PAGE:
Q. Does great Ormond Street Hospital have the copyright in Peter Pan in perpetuity?
A. No, the hospital has a right to royalty in perpetuity, but this is not a true copyright. This right only applies to the UK for stage productions, broadcasting and publication of the whole or any substantial part of the work or an adaptation of it.
Find out more about the Copyright, Designs and Patients Act 1988.
Q. How valuable has Barrie's gift of copyright been to the hospital?
A. Over the years, it's been enormously valuable – not only in financial terms but also as a symbol and icon – and has brought significant income to the hospital. Because Barrie asked the hospital never to reveal the actual income received, we have always respected his wishes.
Q. Does the Peter Pan income run into millions?
A. Public speculation has been wildly exaggerated and the Peter Pan income is certainly a long way off being our main source of charitable income.
Q. What do I need to do if I want to put up a production of Peter Pan?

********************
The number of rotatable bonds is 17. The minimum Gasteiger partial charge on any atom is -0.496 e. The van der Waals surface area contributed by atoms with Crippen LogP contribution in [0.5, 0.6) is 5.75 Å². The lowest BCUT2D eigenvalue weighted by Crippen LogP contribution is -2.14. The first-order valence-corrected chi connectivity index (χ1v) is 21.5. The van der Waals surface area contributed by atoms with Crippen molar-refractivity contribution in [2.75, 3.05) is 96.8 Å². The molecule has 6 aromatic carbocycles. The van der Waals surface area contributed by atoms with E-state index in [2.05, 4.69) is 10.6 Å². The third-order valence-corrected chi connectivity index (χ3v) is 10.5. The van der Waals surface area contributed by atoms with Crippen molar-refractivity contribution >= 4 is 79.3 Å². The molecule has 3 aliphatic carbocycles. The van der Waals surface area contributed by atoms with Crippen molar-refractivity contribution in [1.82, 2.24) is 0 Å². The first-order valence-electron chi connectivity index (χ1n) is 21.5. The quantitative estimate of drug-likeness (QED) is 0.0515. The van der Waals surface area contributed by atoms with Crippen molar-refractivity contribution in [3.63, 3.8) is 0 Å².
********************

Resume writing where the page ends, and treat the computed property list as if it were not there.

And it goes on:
A. For professional and amateur rights in the UK, USA and Spain, you need to obtain a license from our theatre agents, Samuel French (UK and USA) and SGAE (Spain). You can find their contact details on our theatre agents list.
For school productions in the UK, please see the answer below.
Peter Pan is in the public domain everywhere else so permission is not required outside the UK, USA and Spain.
Q. What do I need to do if I want to put up a school production of Peter Pan (UK only)?
A. We offer two options:
Note: We regret we cannot waive fees when third parties' adaptations or versions are used (eg Piers Chater Robinson's musical, Trevor Nunn's adaptation or David Barrett's version) as they are subject to other licences.
For school productions in the USA, please contact our agents Samuel French Inc.
Q. Would I be allowed to write my own adaptation of Peter Pan as a panto, musical, puppet show, ballet etc?
A. Yes, but you need to acquire a licence first – either through our agents (see above) if you are a professional or amateur company, or the Peter Pan team at the charity (firstname.lastname@example.org) if you are a school.
Q. What was the deal with Disney?